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Could Russia’s economic meltdown lead to loose nukes?

Could Russia’s economic meltdown lead to loose nukes?

Senior lawmakers alarmed by Russia’s collapsing economy fear some of the nuclear power’s atomic arsenal could fall into the wrong hands.

While officials say there’s no immediate reason to think Russia’s weapons could be sold off to the highest bidder or stolen, Sen. John McCain (R-Ariz.) intends to hold hearings next year on what Moscow is doing to keep its nukes safe.
“We’re going to be taking on that whole issue in Armed Services Committee and we’ll be figuring out what needs to be done,” McCain, who will chair the panel in the next Congress, told The Hill. “Particularly, the state of the nuclear inventory.”

Fellow Armed Services Sen. James Inhofe (R-Okla.) called the arsenal — estimated in the thousands of warheads — “a source of revenue” for the Russian government, as well as negotiating leverage.

He said President Vladimir Putin “is getting pretty aggressive because he has problems at home and maybe if you go back to the old system” of being more confrontational about nuclear weapons, pressure would ease.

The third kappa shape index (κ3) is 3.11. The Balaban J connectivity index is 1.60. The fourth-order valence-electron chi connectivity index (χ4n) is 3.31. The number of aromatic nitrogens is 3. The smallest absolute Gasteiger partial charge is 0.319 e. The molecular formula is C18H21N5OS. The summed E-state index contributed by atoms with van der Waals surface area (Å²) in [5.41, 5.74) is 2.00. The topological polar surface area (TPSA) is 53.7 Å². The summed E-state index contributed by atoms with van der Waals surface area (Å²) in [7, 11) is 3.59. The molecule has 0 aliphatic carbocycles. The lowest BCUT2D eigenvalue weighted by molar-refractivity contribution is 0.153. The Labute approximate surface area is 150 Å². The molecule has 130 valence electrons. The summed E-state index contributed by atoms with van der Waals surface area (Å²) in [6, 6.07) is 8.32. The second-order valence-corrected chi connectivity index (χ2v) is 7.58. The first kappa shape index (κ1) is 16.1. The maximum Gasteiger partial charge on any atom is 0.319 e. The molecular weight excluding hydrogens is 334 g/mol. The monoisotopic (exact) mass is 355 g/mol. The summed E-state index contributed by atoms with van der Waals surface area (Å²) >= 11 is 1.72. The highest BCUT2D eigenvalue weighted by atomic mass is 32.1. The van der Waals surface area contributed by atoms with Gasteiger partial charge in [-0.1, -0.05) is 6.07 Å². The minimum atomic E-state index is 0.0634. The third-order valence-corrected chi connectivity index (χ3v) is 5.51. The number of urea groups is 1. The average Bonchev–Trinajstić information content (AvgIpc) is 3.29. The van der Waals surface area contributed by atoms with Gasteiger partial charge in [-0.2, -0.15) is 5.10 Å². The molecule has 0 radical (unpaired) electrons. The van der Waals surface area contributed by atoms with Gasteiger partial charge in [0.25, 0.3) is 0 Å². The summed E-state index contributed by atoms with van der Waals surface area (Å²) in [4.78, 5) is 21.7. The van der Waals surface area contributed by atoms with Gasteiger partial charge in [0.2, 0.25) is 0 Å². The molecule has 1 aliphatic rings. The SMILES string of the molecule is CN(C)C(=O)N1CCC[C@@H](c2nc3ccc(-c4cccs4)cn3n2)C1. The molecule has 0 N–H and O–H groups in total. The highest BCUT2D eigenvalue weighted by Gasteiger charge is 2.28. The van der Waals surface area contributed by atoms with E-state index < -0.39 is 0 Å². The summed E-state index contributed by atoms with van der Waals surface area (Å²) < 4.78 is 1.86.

On Tuesday, the White House announced President Obama would sign a bill imposing additional sanctions on Moscow. The legislation comes as the value of the country’s currency, the ruble, has tanked in recent weeks along with a dramatic fall in the price of oil, Russia’s No. 1 export.

Russia’s current economic freefall is somewhat reminiscent of the early 1990s after the fall of Communism, when lawmakers in Washington labored to develop initiatives to prevent the spread of weapons of mass destruction, most notably with the Nunn-Lugar Cooperative Threat Reduction Program, which was designed to lock down and eliminate unconventional arms.

However, that joint U.S.-Russia program expired two years ago after Moscow declared it would not extend the agreement. Since then, the Kremlin has grown increasingly uncooperative on nuclear security.

Diplomats in Vienna last month said Russian envoys skipped an initial planning meeting for the 2016 Nuclear Security Summit and that Moscow may boycott the biannual meeting, a cornerstone of the president’s nonproliferation agenda.

Read More:Could Russia’s economic meltdown lead to loose nukes? | TheHill.

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